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A Farewell to Break Your Heart

Let’s assume a scenario: you are told by a doctor that you have less than one year to live without any American medical insurance (aka 美国医保), and you have a little daughter. Even if you have health insurance in the United States (aka 美国医疗保险), it will bring in a big financial burden for your family after your death. What would be your first thoughts? To receive treatment or to await death peacefully?

Christmas for Lene Pearce and her five-year-old daughter was, quite simply, magical. Yet there was a sharp poignancy to the scenes of excitement at their Nottingham home as an excited Lexi-Ann tore open her presents. For, heartbreakingly, it is likely to have been Lene’s last.

And although she is willing herself to survive for as long as possible, Lene has written her daughter a card for next Christmas — a message of comfort to her only child — just in case she does not make it.

Always know that I love you from the bottom of my heart and that I’ll be looking down over you,’ it reads. ‘Enjoy Christmas time with fun, laughter and family, and I will always be an angel alongside you. Forever in my heart and soul, love always Mum.’

At just 41, Lene is living on borrowed time. She has motor neurone disease (MND), a rare and incurable degenerative condition that affects the brain and nerves and is slowly robbing her of her ability to move and speak. Last September doctors told her she had about a year to live.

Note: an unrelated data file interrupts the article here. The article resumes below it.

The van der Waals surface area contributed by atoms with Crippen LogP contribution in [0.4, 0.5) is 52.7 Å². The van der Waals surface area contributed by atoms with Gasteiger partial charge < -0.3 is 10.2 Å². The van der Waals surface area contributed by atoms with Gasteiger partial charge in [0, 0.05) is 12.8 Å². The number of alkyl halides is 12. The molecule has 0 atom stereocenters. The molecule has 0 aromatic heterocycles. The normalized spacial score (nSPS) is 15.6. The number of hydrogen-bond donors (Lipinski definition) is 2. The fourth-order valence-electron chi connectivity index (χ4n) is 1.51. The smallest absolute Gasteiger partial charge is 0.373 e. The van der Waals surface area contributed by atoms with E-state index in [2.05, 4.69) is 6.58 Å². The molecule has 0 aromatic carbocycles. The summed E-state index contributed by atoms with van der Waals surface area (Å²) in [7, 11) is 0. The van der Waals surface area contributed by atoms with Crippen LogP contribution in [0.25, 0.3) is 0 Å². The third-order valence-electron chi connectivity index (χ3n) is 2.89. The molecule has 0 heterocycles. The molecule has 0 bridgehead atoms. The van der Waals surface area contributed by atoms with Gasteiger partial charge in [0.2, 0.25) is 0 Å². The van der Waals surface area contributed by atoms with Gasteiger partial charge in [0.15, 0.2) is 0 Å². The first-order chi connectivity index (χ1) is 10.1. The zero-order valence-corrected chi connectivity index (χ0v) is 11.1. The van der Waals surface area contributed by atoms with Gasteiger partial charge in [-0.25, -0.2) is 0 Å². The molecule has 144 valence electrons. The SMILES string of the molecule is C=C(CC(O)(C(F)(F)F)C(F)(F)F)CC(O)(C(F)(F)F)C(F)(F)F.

When Lene was told this would be her last Christmas, her first thoughts were for the little girl she’ll leave behind. Her inspiring solution? Poignant cards and letters to be opened for decades to come — in the ultimate legacy of love.

she is planning for her imminent death, for the years Lexi will spend without her, and has written birthday cards to take her daughter right up to the year 2053 — by which time she will have turned 40.

Too weak to hold a pen for any length of time, Lene spent hours dictating the messages to a carer, before laboriously signing a wobbly signature of ‘Mummy x’ for each one.

The messages in the cards are fond, tender and touching. Often funny and always affectionate, they chart a mother’s enduring love.

They anticipate her little girl’s progress through adolescence to adulthood — and their poignancy is sharpened because Lexi will be reading them long after her mum has gone.

The fierce maternal love always hit our deepest heart.

Let’s answer the question in the very beginning of the article. Experts from Tigerless Health Inc., a company provides multiple F-1 international student health insurance (aka 留学生 保险) and opt insurance (aka opt保险) plans. The Huhu International Student Insurance (aka 虎虎留学生保险) is aimed at helping international students waive their American college insurance (aka 美国大学保险) required by their schools.

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